This family of functions is for working with invalid calendar dates. These represent dates that don't exist, such as year_month_day(2019, 02, 31).

Invalid dates are allowed in clock, provided that they are eventually resolved by using invalid_resolve() or by manually resolving them through arithmetic or setter functions.




invalid_resolve(x, ..., invalid = NULL)




A calendar vector.


These dots are for future extensions and must be empty.


[character(1) / NULL]

One of the following invalid date resolution strategies:

  • "previous": The previous valid instant in time.

  • "previous-day": The previous valid day in time, keeping the time of day.

  • "next": The next valid instant in time.

  • "next-day": The next valid day in time, keeping the time of day.

  • "overflow": Overflow by the number of days that the input is invalid by. Time of day is dropped.

  • "overflow-day": Overflow by the number of days that the input is invalid by. Time of day is kept.

  • "NA": Replace invalid dates with NA.

  • "error": Error on invalid dates.

Using either "previous" or "next" is generally recommended, as these two strategies maintain the relative ordering between elements of the input.

If NULL, defaults to "error".

If getOption("clock.strict") is TRUE, invalid must be supplied and cannot be NULL. This is a convenient way to make production code robust to invalid dates.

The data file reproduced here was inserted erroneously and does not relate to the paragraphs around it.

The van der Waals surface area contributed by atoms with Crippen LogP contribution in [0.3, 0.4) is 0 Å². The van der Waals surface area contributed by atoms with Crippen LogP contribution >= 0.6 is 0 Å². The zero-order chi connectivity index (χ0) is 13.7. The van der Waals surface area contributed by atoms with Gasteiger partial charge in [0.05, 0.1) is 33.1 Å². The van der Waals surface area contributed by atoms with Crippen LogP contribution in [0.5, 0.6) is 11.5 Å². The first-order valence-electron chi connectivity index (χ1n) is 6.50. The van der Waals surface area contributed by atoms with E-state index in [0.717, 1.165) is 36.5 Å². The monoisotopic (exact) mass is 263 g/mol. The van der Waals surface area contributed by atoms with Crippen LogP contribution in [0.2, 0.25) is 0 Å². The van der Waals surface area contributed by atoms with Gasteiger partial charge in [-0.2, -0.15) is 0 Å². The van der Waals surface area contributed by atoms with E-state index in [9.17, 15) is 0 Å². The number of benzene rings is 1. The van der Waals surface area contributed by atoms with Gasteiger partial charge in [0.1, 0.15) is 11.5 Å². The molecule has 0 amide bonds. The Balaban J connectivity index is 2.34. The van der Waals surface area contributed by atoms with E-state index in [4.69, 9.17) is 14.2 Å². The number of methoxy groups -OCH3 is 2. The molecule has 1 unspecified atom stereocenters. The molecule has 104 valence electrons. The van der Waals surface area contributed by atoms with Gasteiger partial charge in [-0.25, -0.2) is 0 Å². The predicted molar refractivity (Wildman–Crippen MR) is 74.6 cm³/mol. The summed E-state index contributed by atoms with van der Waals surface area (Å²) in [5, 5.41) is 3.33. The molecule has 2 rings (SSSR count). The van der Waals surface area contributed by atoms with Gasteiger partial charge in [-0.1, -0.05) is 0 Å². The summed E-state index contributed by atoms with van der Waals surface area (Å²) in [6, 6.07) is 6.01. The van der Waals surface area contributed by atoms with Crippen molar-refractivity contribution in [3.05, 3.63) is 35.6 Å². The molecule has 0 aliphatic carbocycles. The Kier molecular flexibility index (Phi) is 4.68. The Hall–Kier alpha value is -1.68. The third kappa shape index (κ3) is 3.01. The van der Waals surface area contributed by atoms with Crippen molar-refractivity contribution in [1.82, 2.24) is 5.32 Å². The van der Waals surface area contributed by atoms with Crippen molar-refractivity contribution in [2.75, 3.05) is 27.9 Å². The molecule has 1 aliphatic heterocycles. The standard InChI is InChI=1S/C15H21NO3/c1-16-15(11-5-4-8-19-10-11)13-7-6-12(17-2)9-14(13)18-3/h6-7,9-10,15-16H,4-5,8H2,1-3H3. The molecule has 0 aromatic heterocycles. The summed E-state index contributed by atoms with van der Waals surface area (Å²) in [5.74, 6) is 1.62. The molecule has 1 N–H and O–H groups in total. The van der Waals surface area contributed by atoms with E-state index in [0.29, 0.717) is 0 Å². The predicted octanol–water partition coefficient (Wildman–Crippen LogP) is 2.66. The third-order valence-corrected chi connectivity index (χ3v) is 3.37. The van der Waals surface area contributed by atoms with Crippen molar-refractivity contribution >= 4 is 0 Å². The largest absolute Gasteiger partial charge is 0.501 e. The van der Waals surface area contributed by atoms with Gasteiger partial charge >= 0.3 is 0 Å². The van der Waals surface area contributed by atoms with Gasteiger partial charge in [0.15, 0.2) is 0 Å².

• invalid_detect(): Returns a logical vector detecting invalid dates.

  • invalid_any(): Returns TRUE if any invalid dates are detected.

  • invalid_count(): Returns a single integer containing the number of invalid dates.

  • invalid_resolve(): Returns x with invalid dates resolved using the invalid strategy.


Invalid dates must be resolved before converting them to a time point.

It is recommended to use "previous" or "next" for resolving invalid dates, as these ensure that relative ordering among x is maintained. This is a often a very important property to maintain when doing time series data analysis. See the examples for more information.


# Invalid date x <- year_month_day(2019, 04, 30:31, c(3, 2), 30, 00) x
#> <year_month_day<second>[2]> #> [1] "2019-04-30 03:30:00" "2019-04-31 02:30:00"
# Previous valid moment in time x_previous <- invalid_resolve(x, invalid = "previous") x_previous
#> <year_month_day<second>[2]> #> [1] "2019-04-30 03:30:00" "2019-04-30 23:59:59"
# Previous valid day, retaining time of day x_previous_day <- invalid_resolve(x, invalid = "previous-day") x_previous_day
#> <year_month_day<second>[2]> #> [1] "2019-04-30 03:30:00" "2019-04-30 02:30:00"
# Note that `"previous"` retains the relative ordering in `x` x[1] < x[2]
#> [1] TRUE
x_previous[1] < x_previous[2]
#> [1] TRUE
# But `"previous-day"` here does not! x_previous_day[1] < x_previous_day[2]
#> [1] FALSE
y <- year_quarter_day(2019, 1, 90:92) y
#> <year_quarter_day<January><day>[3]> #> [1] "2019-Q1-90" "2019-Q1-91" "2019-Q1-92"
# Overflow rolls forward by the number of days between `y` and the previous # valid date invalid_resolve(y, invalid = "overflow")
#> <year_quarter_day<January><day>[3]> #> [1] "2019-Q1-90" "2019-Q2-01" "2019-Q2-02"